First Conservation Project: A Walk Through Time


We woke up to clouds and a forecast that called for rain. Our planned hike and cleanup at Center Hill looked and sounded less and less appealing. After a quick vote, our crew decided to look into other options for the day. We spent the morning cleaning, preparing, and sorting through the required equipment for surveys that would begin the following day. Because it had not yet rained, we decided to gamble against the odds and spend the day at Bicentennial Capital Mall Park and local farmers market in downtown Nashville.

The Farmer’s Market has had a place in downtown Nashville since the 1800’s. To give you an idea as to the extent of it, the Market is said to cover about 16 acres of urban land. It is open year-round and is divided into 3 major sections. The Farm Side consists of two large covered sheds and a middle market area home to anywhere from five to one hundred farmers and other artisans and local merchants. Over the weekend, there is also a flea market with all sorts of independent craft persons and entrepreneurs. The third section is a Market House that offers nine restaurants and other merchants selling goods.

After exploring a bit, we strolled across the street with our freshly bought peaches to the Bicentennial Park. We started at the beginning of what is called the Pathway of History on the west side of the park. We took our time walking alongside a 1,400-foot detailing the history of Tennessee. It is engraved with geologic and historic events that have shaped Tennessee, beginning on 10,000 BC and extending to Tennessee’s 1996 Bicentennial. The wall ‘breaks’ around the time of the Civil War, in order to represent how much the state and nation was divided during that time period. Walking the Pathway of History put us in a unique physical relationship with the perspective of time where everything seems to be happening so quickly and so slowly.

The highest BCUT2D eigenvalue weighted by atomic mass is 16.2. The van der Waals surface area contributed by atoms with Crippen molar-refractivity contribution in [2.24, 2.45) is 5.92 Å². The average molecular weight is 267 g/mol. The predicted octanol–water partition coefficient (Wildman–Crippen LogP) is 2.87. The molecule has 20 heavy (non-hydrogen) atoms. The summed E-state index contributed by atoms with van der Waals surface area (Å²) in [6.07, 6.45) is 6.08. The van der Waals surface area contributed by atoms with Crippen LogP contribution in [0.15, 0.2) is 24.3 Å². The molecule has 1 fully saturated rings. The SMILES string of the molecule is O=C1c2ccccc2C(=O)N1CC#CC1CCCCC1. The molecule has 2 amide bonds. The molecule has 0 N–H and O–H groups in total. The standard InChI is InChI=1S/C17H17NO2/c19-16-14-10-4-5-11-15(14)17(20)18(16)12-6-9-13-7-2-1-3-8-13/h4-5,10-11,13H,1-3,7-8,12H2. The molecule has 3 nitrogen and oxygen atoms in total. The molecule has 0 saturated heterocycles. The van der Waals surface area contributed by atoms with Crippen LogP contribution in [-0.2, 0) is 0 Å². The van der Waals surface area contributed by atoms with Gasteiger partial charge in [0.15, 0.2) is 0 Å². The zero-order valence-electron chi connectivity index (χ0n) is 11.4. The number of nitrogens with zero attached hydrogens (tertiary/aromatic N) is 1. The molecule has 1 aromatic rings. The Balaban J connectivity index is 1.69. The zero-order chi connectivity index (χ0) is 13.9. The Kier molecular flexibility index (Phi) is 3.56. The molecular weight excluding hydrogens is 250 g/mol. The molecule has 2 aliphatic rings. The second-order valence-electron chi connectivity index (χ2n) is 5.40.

About halfway through, we stopped and ate our lunches underneath a tree in the park. We had all walked the Wall at different paces and it was nice to reconvene and share with each other our thoughts and emotions toward the things we had read. It was clear, even at that point, that we all had a new appreciation for the state in which we are now living.

The next exhibit of the park we explored was the World War II Memorial. There is an 18,000 lb. granite globe floating on 1/8 inch of water! Displayed on the globe are the countries as they were during the war. You can actually turn the globe with your hands, which is pretty neat. On large slabs of granite around the globe are events such as the bombing of Pearl Harbor and the Battle of the Bulge. A short distance away from this is what’s known as the Carillon and Court of 3 Stars. The carillon, a collection of bells, contains 95 bells in 50 columns and represents the musical heritage of Tennessee. Every quarter of an hour the carillon plays a section of the song ‘Tennessee Waltz’. At the top of each hour the carillon plays the entire ‘Tennessee Waltz’, the strokes the hour, and then plays three more Tennessee related songs.

Unfortunately the Capital building was under construction as well as other parts of the park that had been damaged by a flood in 2010. But everyone enjoyed the first Conservation Project downtown and we are looking forward to next week!

Written by Stephanie Deckman, Lindsey McKinght, and Sam Cox